Native to the Mediterranean, shallots are botanically known as Allium ascalonicum. The botanical name derives from Ascalon, a town in South Palestine, where they are thought to have originated. They are members of the same family as garlic and onions but lack the strong sulphuric aroma and irritating fumes. It is surmised that De Soto brought shallots to the United States during his Louisiana explorations. The shallot is particularly popular in French dishes.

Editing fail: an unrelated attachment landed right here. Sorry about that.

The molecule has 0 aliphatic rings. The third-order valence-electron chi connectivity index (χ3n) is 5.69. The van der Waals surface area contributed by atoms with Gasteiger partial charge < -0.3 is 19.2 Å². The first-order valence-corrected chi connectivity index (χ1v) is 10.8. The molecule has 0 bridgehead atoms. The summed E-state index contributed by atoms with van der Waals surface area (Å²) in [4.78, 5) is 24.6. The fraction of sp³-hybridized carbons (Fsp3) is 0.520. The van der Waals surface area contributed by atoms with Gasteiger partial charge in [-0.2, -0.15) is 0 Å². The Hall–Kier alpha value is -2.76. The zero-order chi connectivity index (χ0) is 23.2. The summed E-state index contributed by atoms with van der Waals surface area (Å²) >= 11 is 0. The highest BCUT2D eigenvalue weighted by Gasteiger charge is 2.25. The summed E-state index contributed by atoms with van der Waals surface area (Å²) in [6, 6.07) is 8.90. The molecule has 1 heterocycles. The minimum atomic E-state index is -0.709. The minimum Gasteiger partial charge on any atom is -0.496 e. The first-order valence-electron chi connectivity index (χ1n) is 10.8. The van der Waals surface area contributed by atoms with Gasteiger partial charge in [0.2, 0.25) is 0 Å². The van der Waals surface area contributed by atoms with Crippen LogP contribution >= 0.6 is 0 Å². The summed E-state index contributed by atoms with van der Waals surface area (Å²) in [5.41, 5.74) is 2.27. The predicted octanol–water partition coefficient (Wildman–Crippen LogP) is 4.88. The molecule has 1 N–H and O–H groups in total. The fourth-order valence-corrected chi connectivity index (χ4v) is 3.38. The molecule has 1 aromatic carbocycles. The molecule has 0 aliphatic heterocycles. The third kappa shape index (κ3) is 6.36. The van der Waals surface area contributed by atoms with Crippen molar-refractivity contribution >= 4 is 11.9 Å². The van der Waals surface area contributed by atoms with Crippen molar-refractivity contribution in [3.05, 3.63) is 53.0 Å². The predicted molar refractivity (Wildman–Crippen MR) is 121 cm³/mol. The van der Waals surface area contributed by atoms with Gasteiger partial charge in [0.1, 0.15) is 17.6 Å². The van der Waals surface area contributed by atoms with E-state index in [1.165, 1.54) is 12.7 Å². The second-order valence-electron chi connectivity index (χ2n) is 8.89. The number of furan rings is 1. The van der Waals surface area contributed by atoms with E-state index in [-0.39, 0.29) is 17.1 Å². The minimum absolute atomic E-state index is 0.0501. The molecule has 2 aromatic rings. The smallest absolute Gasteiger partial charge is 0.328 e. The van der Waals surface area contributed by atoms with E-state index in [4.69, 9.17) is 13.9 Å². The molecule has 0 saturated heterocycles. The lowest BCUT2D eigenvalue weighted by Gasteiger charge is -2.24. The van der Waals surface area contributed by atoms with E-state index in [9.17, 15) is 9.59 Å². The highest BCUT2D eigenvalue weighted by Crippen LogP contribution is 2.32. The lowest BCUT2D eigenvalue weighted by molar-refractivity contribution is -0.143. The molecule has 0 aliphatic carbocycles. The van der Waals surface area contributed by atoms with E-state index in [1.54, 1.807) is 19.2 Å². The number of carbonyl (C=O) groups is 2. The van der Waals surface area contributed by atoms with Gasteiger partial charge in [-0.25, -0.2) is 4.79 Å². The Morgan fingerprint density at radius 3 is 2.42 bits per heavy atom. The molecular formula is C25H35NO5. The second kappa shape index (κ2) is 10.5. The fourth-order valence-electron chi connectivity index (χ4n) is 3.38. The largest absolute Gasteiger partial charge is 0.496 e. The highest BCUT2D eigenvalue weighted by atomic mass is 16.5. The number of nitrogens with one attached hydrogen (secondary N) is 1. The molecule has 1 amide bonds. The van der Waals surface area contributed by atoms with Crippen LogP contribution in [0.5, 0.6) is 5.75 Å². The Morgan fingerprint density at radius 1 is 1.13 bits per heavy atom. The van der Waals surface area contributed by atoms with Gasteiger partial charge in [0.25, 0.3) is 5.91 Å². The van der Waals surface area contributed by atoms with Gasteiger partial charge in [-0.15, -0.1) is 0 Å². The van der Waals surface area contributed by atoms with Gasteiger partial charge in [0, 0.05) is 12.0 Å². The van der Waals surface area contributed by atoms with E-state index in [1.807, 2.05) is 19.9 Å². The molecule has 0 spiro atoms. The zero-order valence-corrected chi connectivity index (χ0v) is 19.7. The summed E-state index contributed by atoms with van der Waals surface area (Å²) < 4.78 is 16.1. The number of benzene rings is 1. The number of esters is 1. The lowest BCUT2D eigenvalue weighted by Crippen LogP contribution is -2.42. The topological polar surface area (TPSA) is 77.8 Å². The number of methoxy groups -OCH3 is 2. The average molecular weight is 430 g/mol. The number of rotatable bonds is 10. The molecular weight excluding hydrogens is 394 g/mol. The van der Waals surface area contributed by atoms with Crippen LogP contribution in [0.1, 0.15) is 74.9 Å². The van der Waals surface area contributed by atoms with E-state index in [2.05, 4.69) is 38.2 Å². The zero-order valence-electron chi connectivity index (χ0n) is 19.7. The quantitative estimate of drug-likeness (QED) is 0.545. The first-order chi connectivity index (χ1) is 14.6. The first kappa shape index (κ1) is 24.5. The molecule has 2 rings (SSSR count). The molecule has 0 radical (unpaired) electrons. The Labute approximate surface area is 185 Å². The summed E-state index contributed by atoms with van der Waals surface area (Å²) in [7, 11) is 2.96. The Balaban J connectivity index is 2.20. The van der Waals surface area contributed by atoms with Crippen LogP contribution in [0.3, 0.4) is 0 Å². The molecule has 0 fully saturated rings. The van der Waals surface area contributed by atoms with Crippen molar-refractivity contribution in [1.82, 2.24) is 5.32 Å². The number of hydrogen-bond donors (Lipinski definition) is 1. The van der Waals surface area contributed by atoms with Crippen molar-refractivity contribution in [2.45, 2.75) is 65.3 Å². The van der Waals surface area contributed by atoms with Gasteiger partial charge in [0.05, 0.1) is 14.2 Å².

The aromatic dish takes its name, (kohn-FEE), from an old method of preserving.
8 - cloves garlic unpeeled
8 - cloves shallot, unpeeled
4 - sprigs fresh thyme
1/4 - cup butter, cut into pieces
2 - tablespoons coarse sea salt
- Combine garlic, shallot, thyme sprigs, butter, and sea salt in a small ovenproof skillet or pan; cover with aluminium foil.
- Bake at 350 degrees for 35 minutes or until garlic and shallot are tender.
- Remove garlic and shallot, discarding thyme and salt.
- Peel and chop garlic and shallot.
Yield: 1 cup